Drewry: MPV charter rates going above 2008 peak
The UK-based shipping consultancy Drewry expects charter hire rates for the multipurpose and heavylift fleet to continue to rise from their current peak for the remainder of the year.
According to Drewry’s Multipurpose Shipping Forecaster, this is due to the continued easing of lockdown restrictions across the globe, combined with the capacity constraints in other sectors.
According to Drewry’s Multipurpose Time Charter Index, average annual one year period rates for July are expected to be some 65 percent higher than July 2020, almost 50 percent higher than July 2019 and surpass their last peak of 2008.
Drewry sees perfect storm for breakbulk and heavylift sectors
Breakbulk and heavylift charter rates have seen historic lows over the last ten years, exacerbated by container carriers moving further and further into this sector. When utilisation is weak in the competing bulk and container sectors, breakbulk cargo is stuffed into containers and project cargo carried by a wider variety of vessels. This increased competition has kept rates weak for much of the past decade, however currently the reverse is true, Drewry notes.
Capacity constraints in the competing sectors due to container equipment shortages, port congestion and the release of pent-up demand post the global pandemic, have combined to provide a perfect storm for the multipurpose fleet.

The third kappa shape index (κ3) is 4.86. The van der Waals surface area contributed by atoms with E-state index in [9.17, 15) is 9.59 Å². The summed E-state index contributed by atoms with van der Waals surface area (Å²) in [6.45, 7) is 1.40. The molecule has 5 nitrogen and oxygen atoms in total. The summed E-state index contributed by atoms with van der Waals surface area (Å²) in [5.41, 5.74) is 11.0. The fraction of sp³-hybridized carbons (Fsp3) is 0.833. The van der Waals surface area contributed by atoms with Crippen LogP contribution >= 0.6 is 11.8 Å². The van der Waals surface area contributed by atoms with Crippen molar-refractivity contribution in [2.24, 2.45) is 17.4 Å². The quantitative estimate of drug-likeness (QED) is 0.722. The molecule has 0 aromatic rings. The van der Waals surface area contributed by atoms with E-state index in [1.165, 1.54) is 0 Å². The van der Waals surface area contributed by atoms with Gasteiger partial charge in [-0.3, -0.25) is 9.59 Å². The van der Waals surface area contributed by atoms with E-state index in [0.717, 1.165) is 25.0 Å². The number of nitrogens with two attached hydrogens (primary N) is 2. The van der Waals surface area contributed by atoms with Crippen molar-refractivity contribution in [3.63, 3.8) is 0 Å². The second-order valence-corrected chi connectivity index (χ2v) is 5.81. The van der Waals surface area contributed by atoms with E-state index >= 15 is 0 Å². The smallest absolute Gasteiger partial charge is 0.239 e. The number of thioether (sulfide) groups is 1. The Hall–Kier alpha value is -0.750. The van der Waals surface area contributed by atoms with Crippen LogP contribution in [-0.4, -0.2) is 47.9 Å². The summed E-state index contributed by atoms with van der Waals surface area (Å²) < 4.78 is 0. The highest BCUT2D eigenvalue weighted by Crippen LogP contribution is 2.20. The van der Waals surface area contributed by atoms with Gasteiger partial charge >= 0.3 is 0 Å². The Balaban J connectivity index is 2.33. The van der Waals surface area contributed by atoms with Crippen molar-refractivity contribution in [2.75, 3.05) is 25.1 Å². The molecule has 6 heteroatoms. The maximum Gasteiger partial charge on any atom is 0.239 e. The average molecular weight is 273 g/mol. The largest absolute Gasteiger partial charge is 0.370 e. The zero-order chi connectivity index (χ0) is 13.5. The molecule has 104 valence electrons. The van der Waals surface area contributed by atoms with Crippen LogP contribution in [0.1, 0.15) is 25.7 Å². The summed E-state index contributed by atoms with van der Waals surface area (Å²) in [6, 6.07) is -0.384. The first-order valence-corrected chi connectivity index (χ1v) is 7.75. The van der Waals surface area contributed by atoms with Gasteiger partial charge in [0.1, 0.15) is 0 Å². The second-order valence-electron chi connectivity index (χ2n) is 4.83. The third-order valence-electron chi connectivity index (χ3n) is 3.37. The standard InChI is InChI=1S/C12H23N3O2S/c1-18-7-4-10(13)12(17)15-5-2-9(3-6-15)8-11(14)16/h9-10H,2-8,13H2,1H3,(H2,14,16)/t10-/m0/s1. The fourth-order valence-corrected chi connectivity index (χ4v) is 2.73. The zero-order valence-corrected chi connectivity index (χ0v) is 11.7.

Drewry expects demand for multipurpose and heavylift tonnage to rise by some 11.5 percent in 2021 compared to 2020, before slowing to a steady 3.5 percent per year to 2025. This strengthening demand has been led by the recovery in global container traffic in 2021 due to a rise of over 7 percent for dry cargo global trade post the pandemic.
China’s strengthening economic activity is driving crude steel production in the region and consequently both manufacturing and bulk demand. Add to this the US fiscal stimulus and improved health conditions that are producing an unprecedented rebound in consumer spending and housing activity in the US.
Forecasts with a caveat
Inevitably there are still some caveats around Drewry’s forecasts. In particular the speed of the global recovery is dependent on both the vaccine rollout and the extent of economic policy supporting growth in any given region. This is prompting increasingly divergent recovery paths, widening the gap between developed and developing countries, compared to pre-pandemic expectations.
For the multipurpose sector, this divergent recovery could have a weakening effect as the need for breakbulk and project cargo tends to be led by renewed construction and investment in the developing countries. However, Drewry’s optimism for this sector is significantly improved, even from just three months ago, and the consultancy believes the current strength in the market will ride out the remainder of the year and beyond.